Home / Opinion / The unbearable burden of expectations

The unbearable burden of expectations

Those who impose unreasonable ambitions on their children should remember they are courting disaster
In this era of stiff competition, students already find themselves under tremendous pressure to do well

The Telegraph   |     |   Published 29.03.19, 08:00 AM

Parting shot

Sir — The Periodic Labour Force Survey by the National Sample Survey Office, which showed that unemployment has reached a 45-year high, is alarming. The Bharatiya Janata Party-led government’s tall promise of creating employment was a gimmick. But slow growth and unemployment had haunted the country even under the previous Congress-led regime. In fact, that is what led to the BJP’s rise. Therefore, the Congress cannot put the entire blame on the BJP.

However, this does not abdicate the BJP of its failure to generate employment. The recent catastrophe in the agrarian, informal, and medium and small enterprises sectors is a direct fallout of the present dispensation’s imprudent policies. Large-scale private investment is the need of the hour. This has more chances of creating employment opportunities. The new government should provide a conducive environment for private investments to flourish.

Chanchal Nandy,

West Burdwan


Sir — A girl studying in Class IX felt that she could not go back home and face her parents after receiving marks that she thought would not meet their expectations (“Girl meets Good Samaritans”, March 24). The girl’s parents should consider themselves lucky that she encountered the nice couple who took her home, counselled her and then took her to the police station so that she could be returned to her parents. One shudders to think that the young girl was sitting alone at Prinsep Ghat. This is highly unsafe.

It is not uncommon to hear that children have taken drastic decisions, even committed suicide, because of low marks. It is parents who are to blame for this. They constantly egg their children on to take part in a rat race and even engage in unhealthy competition with other parents about whose child is the better performer. This is what gives children the impression that they need to be the best in order to please their parents. Nothing but high scores in exams seem important to parents. But those who impose unreasonable ambitions on their children should remember they are courting disaster.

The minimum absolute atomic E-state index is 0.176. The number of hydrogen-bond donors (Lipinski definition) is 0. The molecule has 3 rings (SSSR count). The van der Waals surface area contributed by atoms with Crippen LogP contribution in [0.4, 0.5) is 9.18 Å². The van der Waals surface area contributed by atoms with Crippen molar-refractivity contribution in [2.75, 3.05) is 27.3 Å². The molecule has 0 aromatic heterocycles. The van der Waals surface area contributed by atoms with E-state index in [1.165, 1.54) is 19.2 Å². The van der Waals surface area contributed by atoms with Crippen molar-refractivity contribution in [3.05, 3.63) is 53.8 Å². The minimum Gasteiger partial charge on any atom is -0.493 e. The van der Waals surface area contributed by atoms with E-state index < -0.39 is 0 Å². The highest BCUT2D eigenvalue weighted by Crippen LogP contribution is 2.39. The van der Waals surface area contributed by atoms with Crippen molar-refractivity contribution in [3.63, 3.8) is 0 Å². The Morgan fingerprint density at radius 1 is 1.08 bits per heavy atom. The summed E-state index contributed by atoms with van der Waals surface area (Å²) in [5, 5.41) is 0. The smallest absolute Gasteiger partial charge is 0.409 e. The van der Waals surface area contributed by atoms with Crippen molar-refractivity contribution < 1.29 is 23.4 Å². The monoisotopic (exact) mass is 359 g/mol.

Sanjit Ghatak,

South 24 Parganas

Sir — The girl who did not return home because she thought her mother would be unhappy with her marks is one among the many who feel forced to take dangerous steps under the burden of expectations. Students are not the only ones to feel this way either. This anxiety — prompted perhaps by the Darwinian idea of the survival of the fittest — is the cause of many diseases. Few people realize that marks and other material things matter little in the long run.

It is true that hard work and tenacity can help people achieve their goals, failure to reach these should not be taken as the end of the world. It is the duty of parents to teach their wards this. They should encourage children irrespective of how much he or she has scored in exams.

Further, the couple who took the girl in should be lauded. If all citizens were similarly helpful a lot of lives could be saved.

Asit Kumar Mitra,


Sir — While no praise is enough for the couple that came to the help of a forlorn little girl, one cannot agree with the way they chose to help her. The couple should have tried contacting the girl’s parents or the police instead of keeping her at their house for three days. Did they consider how worried the parents whose daughter was missing for three days must have been? It was also surprising that the girl trusted strangers who might easily have harmed her. It is possible that she was under so much stress that she failed to decide what is right or wrong before accompanying the couple to their home.

In this era of stiff competition, students already find themselves under tremendous pressure to do well. It is important that parents support their children and guide them. Growing children are often given counselling these days; parents, too, should be counselled so that they gain a better understanding of their wards, especially during the teenage years.

Kiran Agarwal,


Sir — It is sheer luck that the Class IX girl encountered Good Samaritans and not rogues at Prinsep Ghat. While the couple should be commended for their kind gesture, it is worrying that the girl readily went home with them. Was she not warned against trusting strangers? Moreover, the couple, too, should have alerted the parents. One cannot imagine the agony that the latter must have gone through in the three days when their daughter was missing.

Uma Das,


All aflame

Sir — The bright, reddish-orange flowers of the rudra palash are omnipresent at the beginning of summer. Few would know that the species was brought to India from Africa by the British colonialists. Its status as an invader species notwithstanding, it makes for a delightful sight. The open flowers are cup-shaped, making them attractive to birds and bees. In a skyline that is increasingly being taken over by skyscrapers, the fiery blooms of rudra palash, ashok, simul, krishnachura provide a soothing break for our tired eyes.

Dyutiman Bhattacharya,


Copyright © 2020 The Telegraph. All rights reserved.